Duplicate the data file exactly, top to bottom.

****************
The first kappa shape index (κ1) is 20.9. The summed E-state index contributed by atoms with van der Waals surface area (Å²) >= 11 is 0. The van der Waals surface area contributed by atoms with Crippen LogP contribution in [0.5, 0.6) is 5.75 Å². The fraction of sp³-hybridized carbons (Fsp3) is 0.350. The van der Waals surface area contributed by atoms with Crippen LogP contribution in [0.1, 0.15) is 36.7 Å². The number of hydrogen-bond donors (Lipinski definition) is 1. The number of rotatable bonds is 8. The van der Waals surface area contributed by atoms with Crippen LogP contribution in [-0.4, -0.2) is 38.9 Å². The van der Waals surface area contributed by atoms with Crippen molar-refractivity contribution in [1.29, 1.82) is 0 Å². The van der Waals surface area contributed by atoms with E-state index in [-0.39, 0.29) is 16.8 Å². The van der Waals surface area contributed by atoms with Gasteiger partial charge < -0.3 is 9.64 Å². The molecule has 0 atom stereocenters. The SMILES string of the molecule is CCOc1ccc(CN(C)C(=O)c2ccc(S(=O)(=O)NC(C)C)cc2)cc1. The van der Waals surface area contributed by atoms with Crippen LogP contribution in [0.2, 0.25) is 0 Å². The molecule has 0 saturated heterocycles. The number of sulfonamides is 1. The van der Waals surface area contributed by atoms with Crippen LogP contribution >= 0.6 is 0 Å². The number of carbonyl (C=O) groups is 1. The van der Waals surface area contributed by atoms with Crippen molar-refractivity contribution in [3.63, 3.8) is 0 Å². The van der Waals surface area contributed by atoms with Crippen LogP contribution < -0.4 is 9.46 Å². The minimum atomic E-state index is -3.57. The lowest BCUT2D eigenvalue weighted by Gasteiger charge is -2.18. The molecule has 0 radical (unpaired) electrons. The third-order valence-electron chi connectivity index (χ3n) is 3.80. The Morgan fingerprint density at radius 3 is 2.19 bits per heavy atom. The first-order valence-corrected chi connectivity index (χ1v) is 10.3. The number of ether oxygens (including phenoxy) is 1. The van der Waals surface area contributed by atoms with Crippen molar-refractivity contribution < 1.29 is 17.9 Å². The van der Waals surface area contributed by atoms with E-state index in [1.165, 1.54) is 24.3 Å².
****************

The first kappa shape index (κ1) is 20.9. The summed E-state index contributed by atoms with van der Waals surface area (Å²) >= 11 is 0. The van der Waals surface area contributed by atoms with Crippen LogP contribution in [0.5, 0.6) is 5.75 Å². The fraction of sp³-hybridized carbons (Fsp3) is 0.350. The van der Waals surface area contributed by atoms with Crippen LogP contribution in [0.1, 0.15) is 36.7 Å². The number of hydrogen-bond donors (Lipinski definition) is 1. The number of rotatable bonds is 8. The van der Waals surface area contributed by atoms with Crippen LogP contribution in [-0.4, -0.2) is 38.9 Å². The van der Waals surface area contributed by atoms with Crippen molar-refractivity contribution in [1.29, 1.82) is 0 Å². The van der Waals surface area contributed by atoms with E-state index in [-0.39, 0.29) is 16.8 Å². The van der Waals surface area contributed by atoms with Gasteiger partial charge < -0.3 is 9.64 Å². The molecule has 0 atom stereocenters. The SMILES string of the molecule is CCOc1ccc(CN(C)C(=O)c2ccc(S(=O)(=O)NC(C)C)cc2)cc1. The van der Waals surface area contributed by atoms with Crippen LogP contribution in [0.2, 0.25) is 0 Å². The molecule has 0 saturated heterocycles. The number of sulfonamides is 1. The van der Waals surface area contributed by atoms with Crippen LogP contribution >= 0.6 is 0 Å². The number of carbonyl (C=O) groups is 1. The van der Waals surface area contributed by atoms with Crippen molar-refractivity contribution in [3.63, 3.8) is 0 Å². The van der Waals surface area contributed by atoms with Crippen LogP contribution < -0.4 is 9.46 Å². The minimum atomic E-state index is -3.57. The lowest BCUT2D eigenvalue weighted by Gasteiger charge is -2.18. The molecule has 0 radical (unpaired) electrons. The third-order valence-electron chi connectivity index (χ3n) is 3.80. The Morgan fingerprint density at radius 3 is 2.19 bits per heavy atom. The first-order valence-corrected chi connectivity index (χ1v) is 10.3. The number of ether oxygens (including phenoxy) is 1. The van der Waals surface area contributed by atoms with Crippen molar-refractivity contribution < 1.29 is 17.9 Å². The van der Waals surface area contributed by atoms with E-state index in [1.165, 1.54) is 24.3 Å².